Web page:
If the globalization of the economy, as discussed in Chapter 27, is one of the major events of the 20th century, then the rise and subsequent collapse of communism must certainly be another. As a set of ideas, communism developed mainly in the 19th century. But it did not become a major force in the world until the creation of the Soviet Union following the Russian Revolution (1917). During World War II, the Soviet armed forces brought communism to much of Eastern Europe. Political revolutions also brought communism to China, North Korea, Vietnam, and Cuba. The result was the Cold War! In the 1980s, communism began to change considerably. Communist countries took on more and more of the characteristics of market economies. By the early 1990s, communism had collapsed in the former Soviet Union and in Eastern Europe. As of this writing, China, Vietnam, North Korea and Cuba still have communist economies. But they are very different from the period before 1980. As we enter the new millenium, market economies are dominant among the countries of the world. In this chapter, we shall focus on the former Soviet Union. We shall look at the basic components of a communist economy. Then we shall try to assess to what extent and why the communist economic system failed. Finally, we shall examine the transition from a communist economy to a market economy in the largest part of the former Soviet Union – Russia. This final chapter will afford us some perspective in assessing the strengths and weaknesses of market economies.
The Components of a Communist Economy
In Chapter 1, we introduced the terms “socialism” and “communism”. By our definitions, socialism occurs where the government owns and controls most of the capital goods. A socialist economy becomes “communist” when the government is not a democratically-elected one. The former Soviet Union was probably the best example there has been of a prototype communist economy. Indeed, most of the other communist countries patterned their economies on what had been done in the Soviet Union.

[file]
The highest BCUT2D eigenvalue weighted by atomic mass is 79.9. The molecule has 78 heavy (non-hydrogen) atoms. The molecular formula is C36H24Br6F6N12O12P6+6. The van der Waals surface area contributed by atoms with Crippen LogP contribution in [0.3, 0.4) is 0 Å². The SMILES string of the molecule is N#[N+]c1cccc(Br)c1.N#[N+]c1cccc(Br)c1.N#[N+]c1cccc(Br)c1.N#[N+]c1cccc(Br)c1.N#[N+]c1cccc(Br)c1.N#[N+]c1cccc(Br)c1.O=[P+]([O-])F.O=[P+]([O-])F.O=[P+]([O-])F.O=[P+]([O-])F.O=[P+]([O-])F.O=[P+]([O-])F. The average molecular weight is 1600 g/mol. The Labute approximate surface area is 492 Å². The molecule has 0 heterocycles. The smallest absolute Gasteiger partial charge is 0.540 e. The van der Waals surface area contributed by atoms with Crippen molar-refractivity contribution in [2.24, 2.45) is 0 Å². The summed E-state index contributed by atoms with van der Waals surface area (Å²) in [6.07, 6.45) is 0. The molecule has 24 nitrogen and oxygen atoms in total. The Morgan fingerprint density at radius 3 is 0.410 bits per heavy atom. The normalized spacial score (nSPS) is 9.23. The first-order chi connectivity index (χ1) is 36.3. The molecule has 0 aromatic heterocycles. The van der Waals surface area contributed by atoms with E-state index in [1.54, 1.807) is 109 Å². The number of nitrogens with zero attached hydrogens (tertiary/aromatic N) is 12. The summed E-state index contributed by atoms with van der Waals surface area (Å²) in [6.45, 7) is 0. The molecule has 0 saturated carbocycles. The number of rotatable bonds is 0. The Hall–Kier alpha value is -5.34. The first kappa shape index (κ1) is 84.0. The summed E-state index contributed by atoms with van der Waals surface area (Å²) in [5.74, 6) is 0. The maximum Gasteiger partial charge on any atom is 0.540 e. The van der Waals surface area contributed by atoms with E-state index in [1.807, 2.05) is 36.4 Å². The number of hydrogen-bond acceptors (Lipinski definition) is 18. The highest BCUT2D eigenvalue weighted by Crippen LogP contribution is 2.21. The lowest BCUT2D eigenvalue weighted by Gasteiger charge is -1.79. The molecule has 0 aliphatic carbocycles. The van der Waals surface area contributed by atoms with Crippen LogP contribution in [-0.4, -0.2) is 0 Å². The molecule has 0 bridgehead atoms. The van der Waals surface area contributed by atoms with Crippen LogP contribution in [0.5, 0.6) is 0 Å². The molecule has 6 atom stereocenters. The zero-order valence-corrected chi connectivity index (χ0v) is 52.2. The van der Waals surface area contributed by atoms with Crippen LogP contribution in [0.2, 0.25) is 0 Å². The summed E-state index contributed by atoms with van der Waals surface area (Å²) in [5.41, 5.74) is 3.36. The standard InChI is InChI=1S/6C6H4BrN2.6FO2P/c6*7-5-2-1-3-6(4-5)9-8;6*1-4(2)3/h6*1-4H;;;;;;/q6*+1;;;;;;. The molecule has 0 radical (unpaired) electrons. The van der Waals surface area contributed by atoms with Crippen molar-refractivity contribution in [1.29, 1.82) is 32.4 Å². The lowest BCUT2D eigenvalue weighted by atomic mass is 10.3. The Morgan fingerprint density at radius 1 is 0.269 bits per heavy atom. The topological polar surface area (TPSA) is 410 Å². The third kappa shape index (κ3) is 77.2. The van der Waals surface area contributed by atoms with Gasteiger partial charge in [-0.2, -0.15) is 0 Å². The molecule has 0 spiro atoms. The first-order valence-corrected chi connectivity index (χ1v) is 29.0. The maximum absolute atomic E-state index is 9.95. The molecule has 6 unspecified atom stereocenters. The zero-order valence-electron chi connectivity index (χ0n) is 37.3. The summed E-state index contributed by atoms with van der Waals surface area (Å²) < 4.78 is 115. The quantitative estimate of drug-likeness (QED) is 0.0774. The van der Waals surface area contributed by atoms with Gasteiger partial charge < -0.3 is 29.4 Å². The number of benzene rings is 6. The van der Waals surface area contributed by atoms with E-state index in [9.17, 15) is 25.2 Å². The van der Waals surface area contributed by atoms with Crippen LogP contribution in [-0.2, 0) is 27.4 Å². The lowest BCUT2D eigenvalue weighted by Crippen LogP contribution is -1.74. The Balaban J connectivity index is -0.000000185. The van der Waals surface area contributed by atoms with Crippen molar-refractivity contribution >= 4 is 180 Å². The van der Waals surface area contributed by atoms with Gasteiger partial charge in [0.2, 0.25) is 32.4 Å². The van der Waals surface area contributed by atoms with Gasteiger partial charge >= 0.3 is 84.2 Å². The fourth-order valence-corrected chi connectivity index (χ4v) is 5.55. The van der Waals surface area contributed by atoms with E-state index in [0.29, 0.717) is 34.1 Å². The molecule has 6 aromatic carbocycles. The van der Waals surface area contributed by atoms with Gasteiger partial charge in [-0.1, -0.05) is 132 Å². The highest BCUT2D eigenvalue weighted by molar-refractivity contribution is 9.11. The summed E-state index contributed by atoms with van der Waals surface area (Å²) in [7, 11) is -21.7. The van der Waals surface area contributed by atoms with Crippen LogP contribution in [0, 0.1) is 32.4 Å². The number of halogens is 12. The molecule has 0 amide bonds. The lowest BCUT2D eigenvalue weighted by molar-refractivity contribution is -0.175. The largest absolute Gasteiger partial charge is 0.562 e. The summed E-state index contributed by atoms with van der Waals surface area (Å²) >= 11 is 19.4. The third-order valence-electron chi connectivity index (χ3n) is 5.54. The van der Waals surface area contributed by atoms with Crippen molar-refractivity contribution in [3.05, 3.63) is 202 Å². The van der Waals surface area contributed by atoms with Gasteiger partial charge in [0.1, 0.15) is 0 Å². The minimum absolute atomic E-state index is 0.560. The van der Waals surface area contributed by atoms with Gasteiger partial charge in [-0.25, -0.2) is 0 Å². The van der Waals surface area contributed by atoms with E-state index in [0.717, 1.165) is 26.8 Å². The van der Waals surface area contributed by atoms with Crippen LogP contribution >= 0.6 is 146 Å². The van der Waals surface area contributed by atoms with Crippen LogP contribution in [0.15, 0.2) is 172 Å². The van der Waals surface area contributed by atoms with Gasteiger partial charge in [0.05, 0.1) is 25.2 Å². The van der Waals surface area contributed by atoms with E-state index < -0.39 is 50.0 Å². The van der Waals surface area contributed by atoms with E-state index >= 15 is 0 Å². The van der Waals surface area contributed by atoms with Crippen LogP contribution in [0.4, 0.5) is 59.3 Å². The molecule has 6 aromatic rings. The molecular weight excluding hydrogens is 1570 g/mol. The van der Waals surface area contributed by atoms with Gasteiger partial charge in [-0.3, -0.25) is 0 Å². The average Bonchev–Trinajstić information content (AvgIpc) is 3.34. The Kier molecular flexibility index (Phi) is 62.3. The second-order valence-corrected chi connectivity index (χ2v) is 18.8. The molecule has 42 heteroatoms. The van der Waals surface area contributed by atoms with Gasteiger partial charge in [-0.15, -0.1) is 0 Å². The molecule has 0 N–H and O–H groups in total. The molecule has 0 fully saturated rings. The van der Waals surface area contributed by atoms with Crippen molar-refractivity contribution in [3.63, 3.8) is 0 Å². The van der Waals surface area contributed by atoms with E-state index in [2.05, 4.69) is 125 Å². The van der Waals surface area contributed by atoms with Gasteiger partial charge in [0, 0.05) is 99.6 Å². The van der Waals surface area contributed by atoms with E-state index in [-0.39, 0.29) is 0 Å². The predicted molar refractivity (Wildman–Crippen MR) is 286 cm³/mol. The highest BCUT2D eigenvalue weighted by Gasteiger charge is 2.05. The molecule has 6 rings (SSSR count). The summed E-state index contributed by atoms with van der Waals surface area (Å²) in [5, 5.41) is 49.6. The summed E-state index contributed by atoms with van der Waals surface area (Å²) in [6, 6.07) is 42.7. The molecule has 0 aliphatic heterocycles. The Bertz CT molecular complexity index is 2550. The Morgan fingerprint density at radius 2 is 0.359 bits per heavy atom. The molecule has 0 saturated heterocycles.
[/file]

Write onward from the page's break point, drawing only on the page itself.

To analyze communist economies in detail would take a complete volume. In this chapter, let us focus on a few key components. These are: (1) The Big Push, (2) State-Owned Enterprises with a Soft Budget Constraint, (3) Central Planning, (4) Collective Farming, (5) A Shortage Economy, and (6) Trade Autarky. To get a picture of a communist economy, let us examine each of these in turn.
The Big Push
All of the countries that adopted communist economies did so at a time of considerable economic backwardness. For either military or political reasons, they all believed that they needed to industrialize very quickly. Upon taking power in the Soviet Union in 1929, Stalin prophetically stated that his country would have ten years to overcome 100 years of backwardness if it wished to survive. (His country was invaded by Hitler’s armed forces just twelve years later.) In order to industrialize very quickly, it was believed that a very high portion of all production had to be capital goods, with
considerable emphasis on steel and other materials needed for the military. The focus was to be on large, capital-intensive projects in “heavy industry”. Normal consumer goods and housing had to be discouraged in order to channel resources into production of capital goods.